CKGSB Business Conditions Index for October 2018: Plunging Confidence
Sentiment among private firms has deteriorated markedly during the past two months. Beijing needs to take urgent action to arrest a growing crisis
In October, the CKGSB Business Conditions Index (BCI) dropped slightly from the worst reading to date in September, from 41.9 to 41.4. Although not quite as dramatic a decline as the previous month, the deterioration of conditions for doing business in China should not be underestimated. It shows that the majority of sampled companies, some of the most competitive private businesses in China, are pessimistic about their prospects for the next six months.
Since June 2011, Li Wei, Professor of Economics at CKGSB has conducted a monthly survey of executives about the macro-economic environment in China called the Business Conditions Index (BCI). The BCI is skewed toward small- and medium-sized enterprises (SMEs) that are competitive in their industries, and so provides a reliable snapshot of business sentiment among successful private companies.
The BCI is a set of forward-looking diffusion indicators. The index takes 50 as its threshold, so a value above 50 means that the variable that the index measures is expected to increase, while an index value below 50 means that the variable is expected to fall. The BCI uses the same methodology as the PMI index.
- Firms’ confidence regarding sales and profits rebounded slightly to 61.2 and 45.3 respectively, but the scores remain far below the levels typically seen over the past two years
- The financing situation for private firms is still dire, with the reading of 25.0 a slight improvement on the previous month but far below the baseline threshold of 50
- The decline in expectations regarding prices, with both consumer and producer prices expected to fall in the coming months, is a worrying indicator of a possible significant economic slowdown
Three of the BCI’s main sub-indices rose month-on-month and one fell. The corporate sales index rose from 60.4 to 61.2, and the corporate profit index increased from 43.0 to 45.3.
The corporate financing index had a minor rebound from 24.2 to 25.0, still well under the confidence threshold. It shows that in terms of financing difficulties, companies are yet to turn the corner.
The inventory index dropped significantly from 42.7 in September to 37.2. This index was the only one to rise the previous month, but has now returned to form. This drag on the BCI may account for the overall index’s continued downward trajectory.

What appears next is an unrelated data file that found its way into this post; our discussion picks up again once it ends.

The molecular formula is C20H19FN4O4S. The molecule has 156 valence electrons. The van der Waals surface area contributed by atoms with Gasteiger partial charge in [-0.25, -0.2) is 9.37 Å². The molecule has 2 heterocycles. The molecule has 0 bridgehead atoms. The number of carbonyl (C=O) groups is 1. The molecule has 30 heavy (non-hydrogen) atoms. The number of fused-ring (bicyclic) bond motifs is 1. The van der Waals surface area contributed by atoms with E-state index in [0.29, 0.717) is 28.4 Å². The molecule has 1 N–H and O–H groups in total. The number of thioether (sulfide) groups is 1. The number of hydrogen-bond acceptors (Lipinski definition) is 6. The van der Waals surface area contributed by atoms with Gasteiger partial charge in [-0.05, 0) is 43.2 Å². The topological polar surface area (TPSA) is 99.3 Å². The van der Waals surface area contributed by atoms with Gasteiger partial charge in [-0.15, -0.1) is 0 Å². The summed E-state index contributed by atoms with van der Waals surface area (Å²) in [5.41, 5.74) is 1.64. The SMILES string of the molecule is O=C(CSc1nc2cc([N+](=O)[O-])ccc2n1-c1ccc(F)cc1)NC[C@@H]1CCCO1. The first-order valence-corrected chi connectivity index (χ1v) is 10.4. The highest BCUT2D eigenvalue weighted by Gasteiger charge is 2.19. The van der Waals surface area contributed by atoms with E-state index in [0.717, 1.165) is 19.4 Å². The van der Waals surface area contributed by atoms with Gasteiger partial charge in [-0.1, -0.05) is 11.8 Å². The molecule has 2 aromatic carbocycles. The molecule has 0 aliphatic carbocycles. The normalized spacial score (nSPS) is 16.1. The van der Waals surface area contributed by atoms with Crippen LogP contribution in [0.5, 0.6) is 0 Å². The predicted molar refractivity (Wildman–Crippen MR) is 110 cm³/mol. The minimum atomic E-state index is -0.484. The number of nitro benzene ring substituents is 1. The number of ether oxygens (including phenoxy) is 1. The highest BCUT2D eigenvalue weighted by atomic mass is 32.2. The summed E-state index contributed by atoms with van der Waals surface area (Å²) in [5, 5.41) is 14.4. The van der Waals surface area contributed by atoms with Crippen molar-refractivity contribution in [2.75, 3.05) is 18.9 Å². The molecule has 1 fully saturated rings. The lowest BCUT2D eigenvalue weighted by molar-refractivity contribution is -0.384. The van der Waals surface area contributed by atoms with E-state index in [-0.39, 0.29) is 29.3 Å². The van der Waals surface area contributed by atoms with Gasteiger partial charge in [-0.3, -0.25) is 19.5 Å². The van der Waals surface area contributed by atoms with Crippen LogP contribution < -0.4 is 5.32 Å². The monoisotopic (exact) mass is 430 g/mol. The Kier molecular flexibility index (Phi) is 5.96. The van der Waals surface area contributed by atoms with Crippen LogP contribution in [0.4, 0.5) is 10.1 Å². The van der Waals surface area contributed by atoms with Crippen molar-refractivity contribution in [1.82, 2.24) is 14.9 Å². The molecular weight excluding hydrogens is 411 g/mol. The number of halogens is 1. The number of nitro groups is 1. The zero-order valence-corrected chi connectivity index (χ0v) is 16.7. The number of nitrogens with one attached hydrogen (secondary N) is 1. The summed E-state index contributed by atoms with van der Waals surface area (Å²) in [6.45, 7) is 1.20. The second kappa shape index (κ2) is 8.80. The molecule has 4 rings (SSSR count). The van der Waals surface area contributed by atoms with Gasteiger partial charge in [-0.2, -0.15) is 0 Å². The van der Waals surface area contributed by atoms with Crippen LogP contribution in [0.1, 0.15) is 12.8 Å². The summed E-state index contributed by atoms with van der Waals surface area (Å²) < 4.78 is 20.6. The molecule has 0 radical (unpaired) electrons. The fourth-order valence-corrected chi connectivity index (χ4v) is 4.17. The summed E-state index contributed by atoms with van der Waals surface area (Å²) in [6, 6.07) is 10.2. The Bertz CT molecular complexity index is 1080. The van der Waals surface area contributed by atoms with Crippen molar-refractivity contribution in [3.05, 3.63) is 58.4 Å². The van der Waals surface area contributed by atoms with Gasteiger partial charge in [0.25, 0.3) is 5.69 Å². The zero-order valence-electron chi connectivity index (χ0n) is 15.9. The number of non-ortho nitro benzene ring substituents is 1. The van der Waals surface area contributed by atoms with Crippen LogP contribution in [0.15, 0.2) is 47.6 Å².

On the prices side, the consumer prices index fell from 59.0 to 48.4, breaking through the confidence threshold. The producer prices index rose from 39.9 to 44.5. This continued decline in expectations for prices shows us that without government intervention, China could be in for a significant economic downturn.
We now turn to investment and recruitment. The investment and recruitment indices have consistently remained at the more confident end of the scale. However, the past two months have seen the trend tip in the negative direction. The investment index is 54.3, and the recruitment index is 58.7, both under 60. When businesses plan to invest less and recruit fewer staff, their confidence is clearly shaken. This is something to be taken seriously.
One of the most concerning issues plaguing private firms continues to be the difficulty in accessing funding, as the low score of 25.0 for the financing index shows. Targeted measures to mitigate funding shortages are needed urgently.
Seen from recent measures put in place by decision makers, it is crystal clear they are aware of the financing difficulties and high costs private enterprises face, especially privately-owned micro, small and medium-sized enterprises.
On October 7, the People’s Bank of China (PBOC) lowered the RMB deposit reserve ratio for certain financial institutions by one percentage point, which would free up an estimated RMB 750 billion ($108 billion) in capital.
There have also been calls from several high-profile figures including Vice-Premier Liu He for the financial sector to lend more to private businesses, a signal that policy makers are taking this issue very seriously.
However, the policies and calls by decision makers have proved somewhat ineffective. They are examples of the Keynesian notion of “Pushing on a String.” This metaphor is widely used to describe how monetary easing is often powerless as a tool for accelerating growth, just as pushing on a string is useless.
Examples of this phenomenon abound throughout history, notably Japan’s large-scale quantitative easing measures, which have consistently failed to solve the country’s problem of sluggish growth.
China and Japan have different national conditions, with different specific problems. However, as in Japan, China has a failed monetary policy. Although the Chinese government has tried many ways to solve the financing and high costs bottleneck for private enterprises, and has loosened monetary policy, the data shows that private enterprises may only obtain limited support.
Why is this happening? There are many reasons, and one of them is the relationship between state-owned enterprises (SOEs) and private firms. There are deep institutional factors that have led banks to lend to SOEs rather than private firms, forcing private SMEs to turn to the shadow banking sector for funding.
It would be best to open up new financing channels for private enterprises while rectifying shadow banking, and open regulated financial institutions to allow private firms to compete equally with SOEs on the capital markets. However, some significant structural reforms need to be enacted before this can happen.
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